Aquarium Planting

pyrxl

HI so I’m taking an attempt at a planted tank. I really want it to be carpeted while having some background plants as well. Any ideas on how to approach it? Should I grow the carpet seeds first and then add the background plants?
 

kallililly1973

Never did carpet plants my light isn’t strong enough but personally I like the looks of stem plants like bacopa and lower light plants like amazon swords java fern and Anubis... do your research u may need high light and possibly co2 to get a good carpet but I’m sure a true plant pro will chime in with more advise .. good luck!!
 

EbiAqua

Plant as heavily as you can afford to, from the start.

Don't use carpeting plant "seeds". Half the time they aren't aquatic, or they turn out to be something like Hygrophila polysperma, which, depending on your region, may be illegal as it is highly invasive in the US.

MOST carpeting plants will require powerful lighting, CO² injection, a nutrient rich substrate and regular fertilizer supplementation. ALL plants benefit from this but it is not always necessary.

You will need long tweezers or pinsettes, a spray bottle full of distilled water (dechlorinated tap is fine but leaves water deposits), and patience.

Your substrate should ideally be about an inch and a half deep minimum, and planting the tank dry with just the substrate moistened ensures plants don't come uprooted and float as easily.

If your substrate isn't nutrient dense or is inert such as gravel or sand, your plants will need root tabs to supplement nutrients. I recommend using a high quality comprehensive fertilizer at least once a week as well.
 

pyrxl

Thanks for the info! My plant light strength it’s 6500K and I’m trying to grow Glossostigma Elatinoides. Is it strong enough? Following up on the growing part, should I grow out the Glossostigma Elatinoides first and then add in other plants later?
 

-Mak-

Thanks for the info! My plant light strength it’s 6500K and I’m trying to grow Glossostigma Elatinoides. Is it strong enough? Following up on the growing part, should I grow out the Glossostigma Elatinoides first and then add in other plants later?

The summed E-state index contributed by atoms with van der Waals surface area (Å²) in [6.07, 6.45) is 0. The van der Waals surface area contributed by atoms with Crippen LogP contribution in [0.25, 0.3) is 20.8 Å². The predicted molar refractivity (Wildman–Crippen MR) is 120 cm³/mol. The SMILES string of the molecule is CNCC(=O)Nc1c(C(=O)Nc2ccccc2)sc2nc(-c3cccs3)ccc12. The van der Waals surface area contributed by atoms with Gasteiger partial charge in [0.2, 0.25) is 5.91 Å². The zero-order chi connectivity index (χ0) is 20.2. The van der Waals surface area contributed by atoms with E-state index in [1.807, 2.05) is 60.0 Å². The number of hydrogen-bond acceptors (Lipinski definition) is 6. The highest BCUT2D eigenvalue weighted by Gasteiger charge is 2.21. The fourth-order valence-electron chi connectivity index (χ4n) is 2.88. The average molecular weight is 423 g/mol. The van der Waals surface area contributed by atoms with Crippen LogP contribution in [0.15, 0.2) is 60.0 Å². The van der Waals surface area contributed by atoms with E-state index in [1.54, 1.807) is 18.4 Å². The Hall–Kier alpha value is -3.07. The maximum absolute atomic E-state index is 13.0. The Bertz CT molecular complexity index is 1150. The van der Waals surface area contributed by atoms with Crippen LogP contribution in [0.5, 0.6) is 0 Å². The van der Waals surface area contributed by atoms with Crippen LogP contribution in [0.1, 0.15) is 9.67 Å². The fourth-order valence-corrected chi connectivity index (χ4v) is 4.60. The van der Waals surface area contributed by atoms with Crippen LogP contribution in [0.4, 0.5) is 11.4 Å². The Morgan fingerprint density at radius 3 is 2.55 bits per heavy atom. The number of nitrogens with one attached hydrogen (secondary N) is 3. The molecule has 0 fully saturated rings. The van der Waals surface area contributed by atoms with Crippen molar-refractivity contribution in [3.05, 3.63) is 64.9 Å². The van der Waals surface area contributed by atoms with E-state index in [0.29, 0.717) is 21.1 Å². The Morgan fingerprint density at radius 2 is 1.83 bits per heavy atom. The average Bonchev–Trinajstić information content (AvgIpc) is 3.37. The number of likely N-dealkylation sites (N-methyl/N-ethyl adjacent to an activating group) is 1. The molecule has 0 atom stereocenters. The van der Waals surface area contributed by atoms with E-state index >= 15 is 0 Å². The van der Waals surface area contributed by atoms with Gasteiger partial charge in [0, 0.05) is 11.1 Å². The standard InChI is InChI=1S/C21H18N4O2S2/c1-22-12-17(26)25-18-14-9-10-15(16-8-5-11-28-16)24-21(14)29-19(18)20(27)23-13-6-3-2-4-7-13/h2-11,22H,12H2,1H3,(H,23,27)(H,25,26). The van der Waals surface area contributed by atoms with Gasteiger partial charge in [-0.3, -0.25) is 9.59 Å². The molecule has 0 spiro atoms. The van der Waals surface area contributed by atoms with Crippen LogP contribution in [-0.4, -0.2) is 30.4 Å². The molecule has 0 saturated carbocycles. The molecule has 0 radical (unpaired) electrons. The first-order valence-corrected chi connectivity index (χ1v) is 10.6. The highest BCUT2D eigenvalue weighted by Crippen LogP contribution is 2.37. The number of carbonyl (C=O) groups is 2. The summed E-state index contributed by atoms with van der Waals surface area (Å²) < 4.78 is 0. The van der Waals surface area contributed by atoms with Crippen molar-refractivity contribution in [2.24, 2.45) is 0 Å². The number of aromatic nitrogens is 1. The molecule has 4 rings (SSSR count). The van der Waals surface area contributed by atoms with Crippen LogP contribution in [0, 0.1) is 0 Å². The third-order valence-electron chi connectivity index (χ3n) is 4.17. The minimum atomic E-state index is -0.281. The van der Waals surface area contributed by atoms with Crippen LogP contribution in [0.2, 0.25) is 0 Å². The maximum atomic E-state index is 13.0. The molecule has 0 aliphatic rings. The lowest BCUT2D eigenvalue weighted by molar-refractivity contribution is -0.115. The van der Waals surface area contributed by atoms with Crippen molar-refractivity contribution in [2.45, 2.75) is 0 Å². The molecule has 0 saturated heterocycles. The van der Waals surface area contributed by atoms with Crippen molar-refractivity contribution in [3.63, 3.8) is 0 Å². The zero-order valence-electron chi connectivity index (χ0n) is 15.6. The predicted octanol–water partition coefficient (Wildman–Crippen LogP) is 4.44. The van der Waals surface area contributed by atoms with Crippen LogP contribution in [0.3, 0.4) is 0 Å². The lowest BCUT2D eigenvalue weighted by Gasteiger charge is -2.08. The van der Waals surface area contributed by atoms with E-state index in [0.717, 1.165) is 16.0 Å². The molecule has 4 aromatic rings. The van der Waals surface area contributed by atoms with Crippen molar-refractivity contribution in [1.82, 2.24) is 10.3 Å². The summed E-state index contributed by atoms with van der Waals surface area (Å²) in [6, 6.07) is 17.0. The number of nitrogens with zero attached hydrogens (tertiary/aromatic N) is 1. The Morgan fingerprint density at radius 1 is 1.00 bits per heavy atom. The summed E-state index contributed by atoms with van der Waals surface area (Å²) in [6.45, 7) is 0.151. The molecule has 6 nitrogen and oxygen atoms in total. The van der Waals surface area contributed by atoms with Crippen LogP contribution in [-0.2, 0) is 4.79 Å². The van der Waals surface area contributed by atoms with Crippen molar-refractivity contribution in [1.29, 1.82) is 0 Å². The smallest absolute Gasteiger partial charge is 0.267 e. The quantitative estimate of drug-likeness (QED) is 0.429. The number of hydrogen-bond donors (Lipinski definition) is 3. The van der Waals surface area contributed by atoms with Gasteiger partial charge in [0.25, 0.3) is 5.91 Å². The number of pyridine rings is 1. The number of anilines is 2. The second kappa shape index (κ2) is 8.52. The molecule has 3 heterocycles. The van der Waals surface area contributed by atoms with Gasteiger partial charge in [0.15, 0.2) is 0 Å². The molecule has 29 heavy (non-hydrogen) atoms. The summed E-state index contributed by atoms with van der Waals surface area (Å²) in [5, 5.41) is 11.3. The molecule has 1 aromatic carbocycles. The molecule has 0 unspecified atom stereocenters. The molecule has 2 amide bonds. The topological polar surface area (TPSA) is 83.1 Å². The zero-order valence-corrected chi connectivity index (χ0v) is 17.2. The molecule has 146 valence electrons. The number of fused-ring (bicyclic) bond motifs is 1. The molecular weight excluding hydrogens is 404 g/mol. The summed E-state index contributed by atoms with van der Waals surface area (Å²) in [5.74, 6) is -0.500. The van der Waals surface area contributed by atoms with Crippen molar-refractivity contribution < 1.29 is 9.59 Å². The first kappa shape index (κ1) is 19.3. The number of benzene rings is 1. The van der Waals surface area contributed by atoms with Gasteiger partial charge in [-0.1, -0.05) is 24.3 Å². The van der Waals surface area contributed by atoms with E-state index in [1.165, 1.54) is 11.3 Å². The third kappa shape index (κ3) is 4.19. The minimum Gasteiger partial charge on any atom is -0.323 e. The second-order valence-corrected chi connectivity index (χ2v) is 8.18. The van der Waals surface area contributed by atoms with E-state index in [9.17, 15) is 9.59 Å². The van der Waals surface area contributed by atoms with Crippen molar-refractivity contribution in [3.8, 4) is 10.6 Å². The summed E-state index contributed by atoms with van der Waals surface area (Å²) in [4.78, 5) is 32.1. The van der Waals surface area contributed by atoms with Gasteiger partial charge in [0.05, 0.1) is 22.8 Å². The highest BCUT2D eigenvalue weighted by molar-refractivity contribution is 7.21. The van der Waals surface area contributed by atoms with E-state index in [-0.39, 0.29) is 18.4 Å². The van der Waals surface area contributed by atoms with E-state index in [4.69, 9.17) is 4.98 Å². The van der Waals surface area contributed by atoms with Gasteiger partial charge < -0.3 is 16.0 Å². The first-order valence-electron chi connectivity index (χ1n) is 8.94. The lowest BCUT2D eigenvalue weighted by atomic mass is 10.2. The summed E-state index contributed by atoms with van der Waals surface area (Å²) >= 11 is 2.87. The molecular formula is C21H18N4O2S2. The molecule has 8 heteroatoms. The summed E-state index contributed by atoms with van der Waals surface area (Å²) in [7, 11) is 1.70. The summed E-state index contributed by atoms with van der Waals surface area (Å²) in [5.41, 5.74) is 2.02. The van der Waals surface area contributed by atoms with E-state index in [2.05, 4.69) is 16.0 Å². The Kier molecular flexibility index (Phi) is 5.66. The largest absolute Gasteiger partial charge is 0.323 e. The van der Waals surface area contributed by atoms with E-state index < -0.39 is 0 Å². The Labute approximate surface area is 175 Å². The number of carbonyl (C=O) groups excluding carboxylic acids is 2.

Are you getting them tissue cultured? They'll likely be in their emersed form and a dry start as Fahn described would be beneficial. However glosso is more of a high tech plant, so injected CO2 after submersing is highly recommended.

6500K isn't the strength, it's just the color temperature - how warm or cool it looks to human eyes. Plants don't have human eyes so they don't care about K. Light for plants is measured in PAR, or photosynthetically active radiation. Maybe you could tell us which light it is, there may be info on it online
 

Lynn78too

Agreeing with planting as many of the carpet plants as possible in the beginning. If you want that beautiful lush carpet like the pictures you need good light, good substrate, consistent fertilizer and preferably CO2. You don’t have to have it all but realize that those carpets don’t happen with adequacy.
 

Bryangar

Are you getting them tissue cultured? They'll likely be in their emersed form and a dry start as Fahn described would be beneficial. However glosso is more of a high tech plant, so injected CO2 after submersing is highly recommended.

6500K isn't the strength, it's just the color temperature - how warm or cool it looks to human eyes. Plants don't have human eyes so they don't care about K. Light for plants is measured in PAR, or photosynthetically active radiation. Maybe you could tell us which light it is, there may be info on it online
How would plants do in 18000k+?
 

EbiAqua

How would plants do in 18000k+?
Ok, a little explanation about color temperature.

Humans can only see a tiny sliver of the light spectrum, dubbed "visible light". We measure visible light on a spectrum. On the left, light waves are low frequency and give off a reddish light. On the far right, it becomes more blue with high frequency waves.

While it is true that the intensity of the light determines good plant growth, they also photosynthesize more efficiently under different color spectrums.

Technically, the best lighting for plants is high intensity red light! This is why a lot of commercial greenhouses use red and violet lighting.

However, red aquariums don't particularly look nice. We want them to be within a slI'm band of the visible light spectrum that produces white light. This extends from around 5000k, having a yellowish tint, to around 20000k, being a searing white-hot bluish tint.

Plants do best in the range of about 6500k to 8000k. These spectrums are balanced for growth, visibility and are aesthetically pleasing to the eye.

18000k will be very bright, white-hot, and have a bluish tinge. Lights of this output and spectrum are usually reserved for reef tanks, where the emulated bright tropical sunlight filtering through water fuels coral growth. In a freshwater environment, it might just supercharge algae growth.
 

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